He won the French Grand Prix from pole. Next, he won the Styrian Grand Prix from pole too. And now, Max Verstappen, who has just bagged a hat trick of pole positions, his first in Formula 1, is in a commanding position to win yet another Formula 1 Grand Prix from pole.
And should he do that amid the serene Styrian Alps, holding an absolutely clear view out in front being the track leader currently at Spielberg, he will collect his fifth win of the season.
So far, he has already shown sensational form at previous events, starting in Italy, then Monaco, France, and finally, his last win – the Steiermark GP. That told, for a change it won’t be Lewis Hamilton in Max Verstappen’s rearview mirrors, albeit a much younger and rising force in the form of Lando Norris, who bagged a career best qualifying result, finishing just mili seconds off the pole sitter.
The last time a McLaren was out in the front row was back in 2012 when both Lewis Hamilton and Jenson Button were teammates, if that says a thing or two about the long void McLaren have endured in enjoying being out in front.
Though in so doing, Norris bettered his qualifying form here at Spielberg, having bagged a P4 last week for the 2021 Steiermark Grand Prix. Meanwhile, Sergio Perez is all set to begin from third on the grid with two Red Bull cars in the top three and that too, at their home track.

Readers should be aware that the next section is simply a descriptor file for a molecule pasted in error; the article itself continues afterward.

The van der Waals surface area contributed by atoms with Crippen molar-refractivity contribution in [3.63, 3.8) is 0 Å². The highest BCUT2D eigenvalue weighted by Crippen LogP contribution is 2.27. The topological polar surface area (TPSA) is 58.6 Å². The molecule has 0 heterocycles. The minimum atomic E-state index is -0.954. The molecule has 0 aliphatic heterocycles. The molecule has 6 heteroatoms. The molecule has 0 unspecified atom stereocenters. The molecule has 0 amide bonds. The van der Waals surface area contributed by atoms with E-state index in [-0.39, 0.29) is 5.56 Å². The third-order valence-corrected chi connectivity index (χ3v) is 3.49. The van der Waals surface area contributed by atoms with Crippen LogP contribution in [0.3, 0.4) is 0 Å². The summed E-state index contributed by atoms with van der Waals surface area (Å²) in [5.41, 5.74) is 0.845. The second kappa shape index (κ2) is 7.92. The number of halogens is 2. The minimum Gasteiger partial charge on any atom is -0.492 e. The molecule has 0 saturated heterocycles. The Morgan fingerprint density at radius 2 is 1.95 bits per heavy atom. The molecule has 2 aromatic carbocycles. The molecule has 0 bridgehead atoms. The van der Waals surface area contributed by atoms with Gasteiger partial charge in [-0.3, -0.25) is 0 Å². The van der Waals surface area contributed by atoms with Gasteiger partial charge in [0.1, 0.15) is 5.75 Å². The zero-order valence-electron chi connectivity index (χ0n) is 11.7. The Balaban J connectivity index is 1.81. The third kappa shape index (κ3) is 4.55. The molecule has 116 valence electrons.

It was a qualifying performance to forget for the two Mercedes drivers-as Lewis Hamilton could only manage a P4, though just enough to beat Valtteri Bottas, even as talk continues to build about the rumoured car upgrades, which may just come to the fore at Silverstone in two weeks’ time- but we shall have to wait and see!
Down in sixth was Pierre Gasly in his Alpha Tauri, the young Frenchman improving vastly after running wide over the kerbs on Turn 9 early on during Saturday’s Q1 session. But this effort was enough to hand the experienced driver advantage over young Yuki Tsunoda, who’s set to begin from seventh.